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Wounds On The Feet, Not Healing? Find out why!

Dr. Rahul. N.S 92% (52 ratings)
MBBS, MS - General Surgery, MCh - Vascular Surgery, F.V.E.S
Vascular Surgeon, Bangalore  •  14 years experience
Wounds On The Feet, Not Healing? Find out why!

An injury runs its course of a few days to weeks depending on the size and heals and closes. There could be scarring or mobility issues in some though. However, this does not happen in all cases, and a wound that has not healed for more than 6 weeks is termed as chronic. They are most common in the hands and feet. In those who have mobility issues, hips, buttocks, and thighs are also common areas.

Read on to know more about why this happens and how they can be treated.

Reasons: Though there could health conditions aggravating the healing, most wounds heal late due to 3 reasons:

  1. Poor circulation: A healing wound requires nutrition for the cells to repair, and if there is improper circulation, then healing is definitely delayed. This can happen due to diabetes, malnutrition, reduced mobility, vascular disease, etc. In many unsuspecting people, nonhealing wounds have led to diabetes being diagnosed. Diabetes also affects nerve supply, so delayed healing may go unnoticed too. Post injury, it is also important to completely stop movement, as circulation needs to be maintained for proper, quick healing.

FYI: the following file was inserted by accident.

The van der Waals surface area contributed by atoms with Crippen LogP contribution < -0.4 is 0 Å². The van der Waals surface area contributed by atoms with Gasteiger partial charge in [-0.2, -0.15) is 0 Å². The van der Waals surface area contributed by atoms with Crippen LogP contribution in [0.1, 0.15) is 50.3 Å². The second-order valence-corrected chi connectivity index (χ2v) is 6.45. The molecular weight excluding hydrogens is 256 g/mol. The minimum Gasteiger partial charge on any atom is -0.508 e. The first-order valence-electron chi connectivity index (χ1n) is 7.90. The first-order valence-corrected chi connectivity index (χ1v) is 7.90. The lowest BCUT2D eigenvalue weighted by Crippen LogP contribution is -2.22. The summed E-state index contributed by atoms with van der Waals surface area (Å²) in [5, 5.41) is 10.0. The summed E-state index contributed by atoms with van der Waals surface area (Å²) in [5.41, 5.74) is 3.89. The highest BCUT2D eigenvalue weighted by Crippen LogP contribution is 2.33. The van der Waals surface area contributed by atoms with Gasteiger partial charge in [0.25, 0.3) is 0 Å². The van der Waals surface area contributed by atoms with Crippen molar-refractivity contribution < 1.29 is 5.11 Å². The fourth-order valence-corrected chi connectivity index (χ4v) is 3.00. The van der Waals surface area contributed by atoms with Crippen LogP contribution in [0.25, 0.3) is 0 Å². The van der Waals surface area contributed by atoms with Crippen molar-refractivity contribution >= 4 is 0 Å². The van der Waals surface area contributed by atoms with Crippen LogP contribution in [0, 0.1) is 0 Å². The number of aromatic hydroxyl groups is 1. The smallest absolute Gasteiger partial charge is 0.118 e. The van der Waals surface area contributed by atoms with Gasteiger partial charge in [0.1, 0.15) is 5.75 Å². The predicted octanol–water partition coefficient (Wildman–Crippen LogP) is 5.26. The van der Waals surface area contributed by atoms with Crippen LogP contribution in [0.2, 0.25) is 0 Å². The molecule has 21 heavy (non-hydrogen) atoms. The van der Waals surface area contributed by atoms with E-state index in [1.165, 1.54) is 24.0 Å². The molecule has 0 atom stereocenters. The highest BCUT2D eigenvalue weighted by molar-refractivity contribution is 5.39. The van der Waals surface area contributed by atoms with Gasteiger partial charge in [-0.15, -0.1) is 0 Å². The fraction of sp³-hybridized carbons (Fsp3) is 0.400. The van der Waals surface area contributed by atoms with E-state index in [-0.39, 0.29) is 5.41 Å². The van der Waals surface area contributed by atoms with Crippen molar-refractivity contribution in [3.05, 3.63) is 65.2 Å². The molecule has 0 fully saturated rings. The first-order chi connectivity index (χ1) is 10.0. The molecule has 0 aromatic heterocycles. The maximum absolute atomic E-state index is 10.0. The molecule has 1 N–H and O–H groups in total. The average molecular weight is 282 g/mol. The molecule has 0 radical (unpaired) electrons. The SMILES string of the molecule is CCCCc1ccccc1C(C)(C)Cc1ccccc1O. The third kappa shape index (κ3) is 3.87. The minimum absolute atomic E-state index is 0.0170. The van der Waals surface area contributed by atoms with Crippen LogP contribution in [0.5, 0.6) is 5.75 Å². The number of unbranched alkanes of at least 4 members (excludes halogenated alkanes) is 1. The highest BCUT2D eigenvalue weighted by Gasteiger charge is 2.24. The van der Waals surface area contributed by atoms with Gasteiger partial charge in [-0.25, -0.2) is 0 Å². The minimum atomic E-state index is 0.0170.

2. Infection: By preventing tissue regeneration and interfering with blood clotting, they can prolong bleeding and cause chronic inflammation. This leads to delayed healing and in most cases, worsening of the current situation.
  3. Fluid accumulation/edema: Any injury causes leakage of cellular fluid into the surrounding tissues. This causes edema and the surrounding tissue is often swollen. This leads to poor circulation also, which is another cause for delayed healing. Edema also reduces tissue repair difficult, not allowing skin to form over the wound.

Symptoms: While the wound per se is an indication, there are also other symptoms which indicate a non-healing wound.

  1. Pain, which has not subsided
  2. Swelling, discharge, odor, and skin color changes due to the ongoing infection. A thin discharge is not worrisome, but a thicker or foul-smelling discharge is definitely a cause for concern
  3. Open wound: Most wounds heal within the 30-day period. If the wound is open beyond that, it is always advisable to seek medical support.

Management: This would include generic and local treatment.

Generic treatment would include a nutritious diet, good sleep and rest, adequate exercise and rehab program to ensure adequate mobility, and frequent monitoring. In addition, conditions like diabetes have to be monitored and brought under control.

Local treatment options would be:

  1. Wound debridement and skin or tissue grafting
  2. Medications to improve wound healing
  3. Hyperbaric oxygen to provide more oxygen to the wound in particular
  4. Vascular repair to improve circulation.

Delayed healing of wounds should not be ignored; timely medical help can avoid complications.

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